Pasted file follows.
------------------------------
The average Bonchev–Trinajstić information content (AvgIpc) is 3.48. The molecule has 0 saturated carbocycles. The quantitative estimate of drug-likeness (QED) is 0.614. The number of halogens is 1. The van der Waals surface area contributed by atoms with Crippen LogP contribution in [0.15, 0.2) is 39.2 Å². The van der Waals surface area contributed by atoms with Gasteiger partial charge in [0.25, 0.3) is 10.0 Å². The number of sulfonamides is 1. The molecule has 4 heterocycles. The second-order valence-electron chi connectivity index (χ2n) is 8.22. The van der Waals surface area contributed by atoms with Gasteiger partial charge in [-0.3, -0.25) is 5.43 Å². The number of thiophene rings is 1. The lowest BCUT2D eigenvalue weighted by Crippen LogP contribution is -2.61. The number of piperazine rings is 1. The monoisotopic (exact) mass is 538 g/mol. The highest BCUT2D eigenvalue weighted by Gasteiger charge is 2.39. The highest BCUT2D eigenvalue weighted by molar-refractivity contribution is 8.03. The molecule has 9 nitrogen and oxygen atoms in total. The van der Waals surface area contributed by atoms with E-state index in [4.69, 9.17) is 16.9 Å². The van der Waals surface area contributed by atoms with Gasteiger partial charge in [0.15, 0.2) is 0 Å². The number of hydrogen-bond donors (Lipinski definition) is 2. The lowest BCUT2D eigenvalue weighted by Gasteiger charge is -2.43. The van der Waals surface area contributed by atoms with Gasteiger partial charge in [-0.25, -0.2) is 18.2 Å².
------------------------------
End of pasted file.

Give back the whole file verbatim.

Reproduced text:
The average Bonchev–Trinajstić information content (AvgIpc) is 3.48. The molecule has 0 saturated carbocycles. The quantitative estimate of drug-likeness (QED) is 0.614. The number of halogens is 1. The van der Waals surface area contributed by atoms with Crippen LogP contribution in [0.15, 0.2) is 39.2 Å². The van der Waals surface area contributed by atoms with Gasteiger partial charge in [0.25, 0.3) is 10.0 Å². The number of sulfonamides is 1. The molecule has 4 heterocycles. The second-order valence-electron chi connectivity index (χ2n) is 8.22. The van der Waals surface area contributed by atoms with Gasteiger partial charge in [-0.3, -0.25) is 5.43 Å². The number of thiophene rings is 1. The lowest BCUT2D eigenvalue weighted by Crippen LogP contribution is -2.61. The number of piperazine rings is 1. The monoisotopic (exact) mass is 538 g/mol. The highest BCUT2D eigenvalue weighted by Gasteiger charge is 2.39. The highest BCUT2D eigenvalue weighted by molar-refractivity contribution is 8.03. The molecule has 9 nitrogen and oxygen atoms in total. The van der Waals surface area contributed by atoms with E-state index in [4.69, 9.17) is 16.9 Å². The van der Waals surface area contributed by atoms with Gasteiger partial charge in [0.15, 0.2) is 0 Å². The number of hydrogen-bond donors (Lipinski definition) is 2. The lowest BCUT2D eigenvalue weighted by Gasteiger charge is -2.43. The van der Waals surface area contributed by atoms with Gasteiger partial charge in [-0.25, -0.2) is 18.2 Å².